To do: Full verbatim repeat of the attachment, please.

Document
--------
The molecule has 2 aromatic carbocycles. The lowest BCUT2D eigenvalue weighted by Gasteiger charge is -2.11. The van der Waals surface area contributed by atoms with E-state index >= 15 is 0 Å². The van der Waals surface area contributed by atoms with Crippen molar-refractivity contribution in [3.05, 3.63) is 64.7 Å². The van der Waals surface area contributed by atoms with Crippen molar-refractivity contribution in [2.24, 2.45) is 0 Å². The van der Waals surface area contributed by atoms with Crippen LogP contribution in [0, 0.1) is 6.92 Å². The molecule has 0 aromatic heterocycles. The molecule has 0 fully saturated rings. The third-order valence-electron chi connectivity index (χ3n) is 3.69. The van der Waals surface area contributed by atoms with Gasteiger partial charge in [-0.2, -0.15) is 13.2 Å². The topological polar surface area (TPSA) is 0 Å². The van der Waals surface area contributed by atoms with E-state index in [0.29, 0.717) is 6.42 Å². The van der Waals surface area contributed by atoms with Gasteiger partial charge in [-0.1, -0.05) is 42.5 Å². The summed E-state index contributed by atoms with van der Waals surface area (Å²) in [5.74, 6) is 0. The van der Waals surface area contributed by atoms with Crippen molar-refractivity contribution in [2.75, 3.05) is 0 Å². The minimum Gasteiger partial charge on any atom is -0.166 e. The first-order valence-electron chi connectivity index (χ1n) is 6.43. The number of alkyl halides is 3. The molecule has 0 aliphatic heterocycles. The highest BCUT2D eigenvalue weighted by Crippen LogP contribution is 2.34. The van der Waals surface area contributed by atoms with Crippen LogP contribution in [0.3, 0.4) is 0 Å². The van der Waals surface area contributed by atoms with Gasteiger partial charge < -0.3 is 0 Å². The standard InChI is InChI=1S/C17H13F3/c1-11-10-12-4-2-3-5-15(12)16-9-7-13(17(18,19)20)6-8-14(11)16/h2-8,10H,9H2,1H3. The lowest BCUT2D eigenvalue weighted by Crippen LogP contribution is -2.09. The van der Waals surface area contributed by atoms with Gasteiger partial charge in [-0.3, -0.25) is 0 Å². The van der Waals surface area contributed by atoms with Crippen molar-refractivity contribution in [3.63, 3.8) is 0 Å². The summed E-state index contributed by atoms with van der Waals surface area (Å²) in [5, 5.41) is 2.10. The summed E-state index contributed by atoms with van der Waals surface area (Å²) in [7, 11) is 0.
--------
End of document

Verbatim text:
The molecule has 2 aromatic carbocycles. The lowest BCUT2D eigenvalue weighted by Gasteiger charge is -2.11. The van der Waals surface area contributed by atoms with E-state index >= 15 is 0 Å². The van der Waals surface area contributed by atoms with Crippen molar-refractivity contribution in [3.05, 3.63) is 64.7 Å². The van der Waals surface area contributed by atoms with Crippen molar-refractivity contribution in [2.24, 2.45) is 0 Å². The van der Waals surface area contributed by atoms with Crippen LogP contribution in [0, 0.1) is 6.92 Å². The molecule has 0 aromatic heterocycles. The molecule has 0 fully saturated rings. The third-order valence-electron chi connectivity index (χ3n) is 3.69. The van der Waals surface area contributed by atoms with Gasteiger partial charge in [-0.2, -0.15) is 13.2 Å². The topological polar surface area (TPSA) is 0 Å². The van der Waals surface area contributed by atoms with E-state index in [0.29, 0.717) is 6.42 Å². The van der Waals surface area contributed by atoms with Gasteiger partial charge in [-0.1, -0.05) is 42.5 Å². The summed E-state index contributed by atoms with van der Waals surface area (Å²) in [5.74, 6) is 0. The van der Waals surface area contributed by atoms with Crippen molar-refractivity contribution in [2.75, 3.05) is 0 Å². The minimum Gasteiger partial charge on any atom is -0.166 e. The first-order valence-electron chi connectivity index (χ1n) is 6.43. The number of alkyl halides is 3. The molecule has 0 aliphatic heterocycles. The highest BCUT2D eigenvalue weighted by Crippen LogP contribution is 2.34. The van der Waals surface area contributed by atoms with Crippen LogP contribution in [0.3, 0.4) is 0 Å². The van der Waals surface area contributed by atoms with Gasteiger partial charge < -0.3 is 0 Å². The standard InChI is InChI=1S/C17H13F3/c1-11-10-12-4-2-3-5-15(12)16-9-7-13(17(18,19)20)6-8-14(11)16/h2-8,10H,9H2,1H3. The lowest BCUT2D eigenvalue weighted by Crippen LogP contribution is -2.09. The van der Waals surface area contributed by atoms with Gasteiger partial charge in [-0.3, -0.25) is 0 Å². The van der Waals surface area contributed by atoms with Crippen molar-refractivity contribution in [3.63, 3.8) is 0 Å². The summed E-state index contributed by atoms with van der Waals surface area (Å²) in [5, 5.41) is 2.10. The summed E-state index contributed by atoms with van der Waals surface area (Å²) in [7, 11) is 0.